Saturday, December 17, 2011

Little to be desired from SMRT management

SMRT Train
Two train disruption in two days. Each took a few hours to resolve. Hundreds of thousands of commuters were affected. While you can refund people back their money, you can't refund them back their time.

Trains can break down. It inevitable, sometimes.

What's appalling is how SMRT handled the situation. They had no contingency plans for such a large scale disruption. To top that off, they can't even react to the situation properly.

The first thing you should do during disruption is to communicate to people. If it's going to be a long delay, communicate often every 5-10 minutes. These are really basic.

If their PR is so bad, then don't hold a press conference to make a fool of themselves. Find out what really happened so you can answer the grilling questions.

And then there's the "Income Opportunity" message sent out to taxi drivers. That's just stupid. Any person with basic comprehension skills will know that's going to be insensitive.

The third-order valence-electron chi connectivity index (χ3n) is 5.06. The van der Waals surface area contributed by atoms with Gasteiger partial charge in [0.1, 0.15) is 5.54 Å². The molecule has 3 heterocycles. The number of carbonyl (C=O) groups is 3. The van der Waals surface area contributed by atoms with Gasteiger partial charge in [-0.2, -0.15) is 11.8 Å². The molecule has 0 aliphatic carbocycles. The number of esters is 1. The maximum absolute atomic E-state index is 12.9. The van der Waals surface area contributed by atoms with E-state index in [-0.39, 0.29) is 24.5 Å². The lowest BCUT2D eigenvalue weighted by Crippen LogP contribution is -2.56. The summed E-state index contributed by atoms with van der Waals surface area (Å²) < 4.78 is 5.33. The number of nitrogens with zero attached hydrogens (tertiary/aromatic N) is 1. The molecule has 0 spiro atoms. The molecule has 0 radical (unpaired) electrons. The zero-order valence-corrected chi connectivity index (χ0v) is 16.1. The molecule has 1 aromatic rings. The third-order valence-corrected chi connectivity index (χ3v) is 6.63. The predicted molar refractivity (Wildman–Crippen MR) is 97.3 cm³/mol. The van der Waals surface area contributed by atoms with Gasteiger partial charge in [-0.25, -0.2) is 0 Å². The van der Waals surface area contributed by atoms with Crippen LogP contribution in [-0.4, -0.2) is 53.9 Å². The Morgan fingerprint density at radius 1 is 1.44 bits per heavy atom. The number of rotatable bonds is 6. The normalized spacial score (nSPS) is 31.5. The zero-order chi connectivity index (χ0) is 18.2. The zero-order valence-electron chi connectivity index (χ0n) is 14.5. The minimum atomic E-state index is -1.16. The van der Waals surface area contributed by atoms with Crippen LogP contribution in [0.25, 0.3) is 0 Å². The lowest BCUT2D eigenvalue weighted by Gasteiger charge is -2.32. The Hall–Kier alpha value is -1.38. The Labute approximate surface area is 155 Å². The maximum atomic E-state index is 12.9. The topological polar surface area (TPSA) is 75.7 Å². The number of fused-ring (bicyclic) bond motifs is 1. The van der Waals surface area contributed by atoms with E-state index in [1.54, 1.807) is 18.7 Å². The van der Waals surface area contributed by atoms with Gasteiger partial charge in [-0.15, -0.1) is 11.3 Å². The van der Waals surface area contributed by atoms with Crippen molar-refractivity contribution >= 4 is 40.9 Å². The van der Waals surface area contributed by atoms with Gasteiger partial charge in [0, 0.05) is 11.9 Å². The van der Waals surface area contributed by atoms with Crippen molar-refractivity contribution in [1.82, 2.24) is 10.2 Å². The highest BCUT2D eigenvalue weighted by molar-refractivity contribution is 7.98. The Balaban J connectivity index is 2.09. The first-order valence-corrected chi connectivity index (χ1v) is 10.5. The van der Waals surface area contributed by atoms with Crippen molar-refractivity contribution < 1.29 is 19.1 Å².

On the person who broke the train window to get ventilation, SMRT has decided not to take the case up. It should be the other way round. Commuters should take action against SMRT for endangering their lives. Ventilation even on working trains can be quite bad on some days because there are just so many people. I can't even imagine what it's like to be packed in a train with no ventilation.

All these just goes to show that the management is only good when nothing happens. When nothing happens, any person can run SMRT. It's how you react to unexpected situations that counts. And now we know exactly how capable they are in this regard. Incapable.

I've never understood why the government themselves don't run public transport. It's a public good — if you remove it, the country grinds to a halt. So why run it as a for-profit corporation?

And of the recent SMRT & Comfort price hike, wait, aren't they a cartel - not in the strictest sense - but they are behaving like one in public. When you raise prices, your competitor also raise prices. So where are the market forces? They can basically raise prices whenever they feel like it, and the public won't be able to do anything — since they are the only taxi providers, they can't take other transport unless they want bus or train.

I do understand that taxi drivers need that fare hike to maintain their living though — everyone's complaining about cost of living.

Second train disruption in two days draws ire
As criticism mounts, SMRT explains
SMRT should be surrendered to a new Statutory Board
Public inquiry to look into MRT disruptions: PM Lee
Disruption on North-South line enrages rush hour commuters

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